Kia Sorento Interior
For its price, the 2012 Kia Sorento excels in interior comfort and quality. It offers fairly high-quality materials and a surprising number of standard features, such as Bluetooth. But reviewers warn that families who plan to use the third row to frequently seat children should look elsewhere.
- "The design and materials quality of the Sorento's interior competes with the best in its class, with a restrained but sophisticated look.” -- Edmunds
- "A good number of soft-touch surfaces effectively counterpoint the remaining hard plastic elements, while highly legible instrumentation, largely logical control layouts and an expansive array of standard comfort/convenience touches make it a welcoming haven, whether trimmed in cloth or optional leather upholstery.” -- Kelley Blue Book
- "Fit and finish are excellent, equal to anything from putative automotive quality leaders Honda and Toyota.” -- The Washington Post
- "The amount of interior noise is never unpleasant, but wind and road noise are noticeable.” -- Consumer Guide
- "The interior is nicely designed, although material quality is perhaps slightly less than one might expect from a $30,000-plus vehicle.” -- Automobile Magazine
Base LX models come with manually-adjustable front seats and cloth upholstery, while EX models upgrade to an eight-way power-adjustable driver’s seat with leatherette upholstery. Leather-trimmed seats are optional on EX and EX V6 models. Heated seats are optional on any model.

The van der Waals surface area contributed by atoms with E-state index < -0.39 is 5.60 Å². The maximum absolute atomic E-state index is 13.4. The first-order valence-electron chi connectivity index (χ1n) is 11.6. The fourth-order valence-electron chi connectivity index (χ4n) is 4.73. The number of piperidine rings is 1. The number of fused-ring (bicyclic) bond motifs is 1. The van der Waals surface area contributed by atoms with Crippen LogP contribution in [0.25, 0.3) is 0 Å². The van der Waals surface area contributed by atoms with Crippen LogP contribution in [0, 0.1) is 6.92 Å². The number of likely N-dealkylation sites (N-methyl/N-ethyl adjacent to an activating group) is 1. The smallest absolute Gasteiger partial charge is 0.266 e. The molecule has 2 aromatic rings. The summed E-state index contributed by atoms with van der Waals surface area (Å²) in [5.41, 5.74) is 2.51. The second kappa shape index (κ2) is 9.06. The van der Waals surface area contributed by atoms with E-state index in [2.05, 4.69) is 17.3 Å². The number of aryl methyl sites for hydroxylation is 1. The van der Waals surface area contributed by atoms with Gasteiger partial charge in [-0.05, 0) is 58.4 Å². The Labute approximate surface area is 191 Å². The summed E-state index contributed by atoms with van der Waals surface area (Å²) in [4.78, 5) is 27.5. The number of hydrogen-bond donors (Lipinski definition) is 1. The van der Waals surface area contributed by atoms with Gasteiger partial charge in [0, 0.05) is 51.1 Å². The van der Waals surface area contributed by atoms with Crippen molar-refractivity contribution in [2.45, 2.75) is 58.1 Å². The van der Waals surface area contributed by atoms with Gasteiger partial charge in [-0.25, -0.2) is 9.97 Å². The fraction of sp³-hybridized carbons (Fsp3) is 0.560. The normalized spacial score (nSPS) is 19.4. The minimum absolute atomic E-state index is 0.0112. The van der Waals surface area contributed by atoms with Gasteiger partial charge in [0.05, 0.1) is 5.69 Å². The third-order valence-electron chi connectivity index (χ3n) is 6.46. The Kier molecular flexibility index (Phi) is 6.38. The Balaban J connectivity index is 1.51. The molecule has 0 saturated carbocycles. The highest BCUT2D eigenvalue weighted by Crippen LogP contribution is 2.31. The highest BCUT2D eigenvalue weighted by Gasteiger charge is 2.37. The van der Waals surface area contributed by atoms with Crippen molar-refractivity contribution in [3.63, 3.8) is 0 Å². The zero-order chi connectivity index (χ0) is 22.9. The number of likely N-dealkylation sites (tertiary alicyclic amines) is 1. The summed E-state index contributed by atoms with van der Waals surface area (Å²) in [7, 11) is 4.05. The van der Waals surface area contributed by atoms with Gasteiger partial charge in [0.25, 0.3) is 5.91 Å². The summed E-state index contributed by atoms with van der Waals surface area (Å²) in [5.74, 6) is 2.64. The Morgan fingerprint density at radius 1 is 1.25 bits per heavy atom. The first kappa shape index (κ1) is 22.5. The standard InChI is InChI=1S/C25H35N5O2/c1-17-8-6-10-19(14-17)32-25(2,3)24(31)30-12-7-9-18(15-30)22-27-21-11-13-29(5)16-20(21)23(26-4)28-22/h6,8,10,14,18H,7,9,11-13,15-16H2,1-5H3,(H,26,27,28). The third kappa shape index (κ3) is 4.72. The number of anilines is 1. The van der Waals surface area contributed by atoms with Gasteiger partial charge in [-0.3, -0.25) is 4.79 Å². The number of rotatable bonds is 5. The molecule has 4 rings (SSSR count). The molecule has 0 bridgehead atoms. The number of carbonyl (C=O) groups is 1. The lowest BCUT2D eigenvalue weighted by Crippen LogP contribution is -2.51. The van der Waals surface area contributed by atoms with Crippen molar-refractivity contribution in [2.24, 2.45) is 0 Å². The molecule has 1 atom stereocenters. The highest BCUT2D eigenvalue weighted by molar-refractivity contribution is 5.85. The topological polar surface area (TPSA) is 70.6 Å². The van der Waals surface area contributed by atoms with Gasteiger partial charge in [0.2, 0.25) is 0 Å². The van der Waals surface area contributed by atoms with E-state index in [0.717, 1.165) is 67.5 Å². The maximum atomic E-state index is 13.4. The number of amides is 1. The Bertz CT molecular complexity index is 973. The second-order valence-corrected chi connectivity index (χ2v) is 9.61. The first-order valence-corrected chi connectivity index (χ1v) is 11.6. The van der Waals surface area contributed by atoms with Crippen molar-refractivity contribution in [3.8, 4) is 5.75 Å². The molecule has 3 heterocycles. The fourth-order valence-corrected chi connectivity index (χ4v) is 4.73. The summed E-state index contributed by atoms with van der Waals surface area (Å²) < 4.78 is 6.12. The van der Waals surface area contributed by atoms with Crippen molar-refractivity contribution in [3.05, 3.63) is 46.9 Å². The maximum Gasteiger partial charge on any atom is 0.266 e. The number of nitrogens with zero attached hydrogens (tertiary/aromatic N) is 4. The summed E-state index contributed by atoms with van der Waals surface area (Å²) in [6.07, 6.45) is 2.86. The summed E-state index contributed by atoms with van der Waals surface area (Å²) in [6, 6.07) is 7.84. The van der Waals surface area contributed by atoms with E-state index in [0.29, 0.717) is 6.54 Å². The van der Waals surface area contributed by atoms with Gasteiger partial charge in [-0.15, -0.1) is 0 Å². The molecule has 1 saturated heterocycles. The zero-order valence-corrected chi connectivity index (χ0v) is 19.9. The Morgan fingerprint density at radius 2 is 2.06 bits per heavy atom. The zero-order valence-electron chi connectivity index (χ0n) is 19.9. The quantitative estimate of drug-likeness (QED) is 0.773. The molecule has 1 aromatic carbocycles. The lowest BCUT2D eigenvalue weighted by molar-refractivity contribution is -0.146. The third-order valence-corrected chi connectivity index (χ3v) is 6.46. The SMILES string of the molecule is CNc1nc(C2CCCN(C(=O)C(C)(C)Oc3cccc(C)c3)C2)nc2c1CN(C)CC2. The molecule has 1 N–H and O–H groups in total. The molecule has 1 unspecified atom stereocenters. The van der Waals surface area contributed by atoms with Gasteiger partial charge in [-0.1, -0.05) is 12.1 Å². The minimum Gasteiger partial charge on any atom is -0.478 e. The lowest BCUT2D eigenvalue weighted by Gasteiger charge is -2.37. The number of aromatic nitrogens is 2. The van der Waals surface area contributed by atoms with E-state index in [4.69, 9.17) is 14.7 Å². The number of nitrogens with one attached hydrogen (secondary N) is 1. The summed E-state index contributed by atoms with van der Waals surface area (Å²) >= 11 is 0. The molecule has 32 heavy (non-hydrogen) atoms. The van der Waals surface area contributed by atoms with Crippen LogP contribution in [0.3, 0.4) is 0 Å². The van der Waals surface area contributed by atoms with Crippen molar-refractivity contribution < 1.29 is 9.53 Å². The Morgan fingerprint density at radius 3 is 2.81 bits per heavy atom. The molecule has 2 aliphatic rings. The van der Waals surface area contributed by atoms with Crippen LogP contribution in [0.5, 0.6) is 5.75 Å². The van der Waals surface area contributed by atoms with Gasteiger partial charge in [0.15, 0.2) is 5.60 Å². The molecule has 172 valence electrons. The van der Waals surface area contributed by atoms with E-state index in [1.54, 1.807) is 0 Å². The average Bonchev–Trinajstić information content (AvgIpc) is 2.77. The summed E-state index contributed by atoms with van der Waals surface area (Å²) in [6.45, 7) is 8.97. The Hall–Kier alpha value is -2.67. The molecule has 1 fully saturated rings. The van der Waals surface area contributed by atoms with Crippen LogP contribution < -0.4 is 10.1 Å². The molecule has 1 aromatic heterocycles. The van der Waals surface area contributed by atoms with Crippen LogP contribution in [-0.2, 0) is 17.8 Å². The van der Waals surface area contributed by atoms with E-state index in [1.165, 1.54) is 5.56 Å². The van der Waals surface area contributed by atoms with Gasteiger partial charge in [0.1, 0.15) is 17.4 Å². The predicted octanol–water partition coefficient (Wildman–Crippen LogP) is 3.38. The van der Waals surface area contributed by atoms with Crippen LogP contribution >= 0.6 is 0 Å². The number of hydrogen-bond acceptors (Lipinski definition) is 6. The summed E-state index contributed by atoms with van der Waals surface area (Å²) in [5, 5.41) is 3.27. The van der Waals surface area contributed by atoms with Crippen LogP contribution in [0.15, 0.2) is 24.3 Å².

The Sorento’s first and second rows of seats are generally comfortable, with some reviewers going so far as to say they’re great even on long trips. They also love the high driving position. However, one or two say the front seats aren’t cushy enough.
The Sorento is one of the only SUVs to offer a third row in its price range, something that families on a budget will appreciate. But most test drivers say that even if you plan to use the third row only occasionally, you should upgrade to a larger SUV like the Mazda CX-9 or the Ford Flex if you can afford it.
- "The front seats provide plenty of comfort for long trips and provide the type of commanding view of the road that crossover buyers want. The second-row seat accommodates two with ease and three in a pinch. It doesn't slide fore or aft without the optional third-row seat, making the Sorento less versatile than the Equinox, CR-V or RAV4. But the third-row seat does feature 50/50-split-folding seatbacks and enough room for taller passengers.” -- Edmunds
- “Most adults should have sufficient headroom and legroom. Note, however, the optional panoramic sunroof markedly reduces headroom. Tall shoppers will want to skip that feature.” -- Consumer Guide
- "The third row (standard in the V-6, optional in the I-4) provides comically little legroom and the seat sits mere inches off the floor. It does, however, fold perfectly into the floor with the pull straps being the only indication that this Sorento has (theoretical) room for seven.” -- Automobile Magazine
- "A key feature sure to please some--while suggesting child abuse to others--is the available third-row seat. It doesn't provide much more than two additional legal buckle-up spots for small children, but for families on a budget who occasionally need to transport the kids' friends, it's a bonus that no competitors offer, except for the RAV4.” -- AutoWeek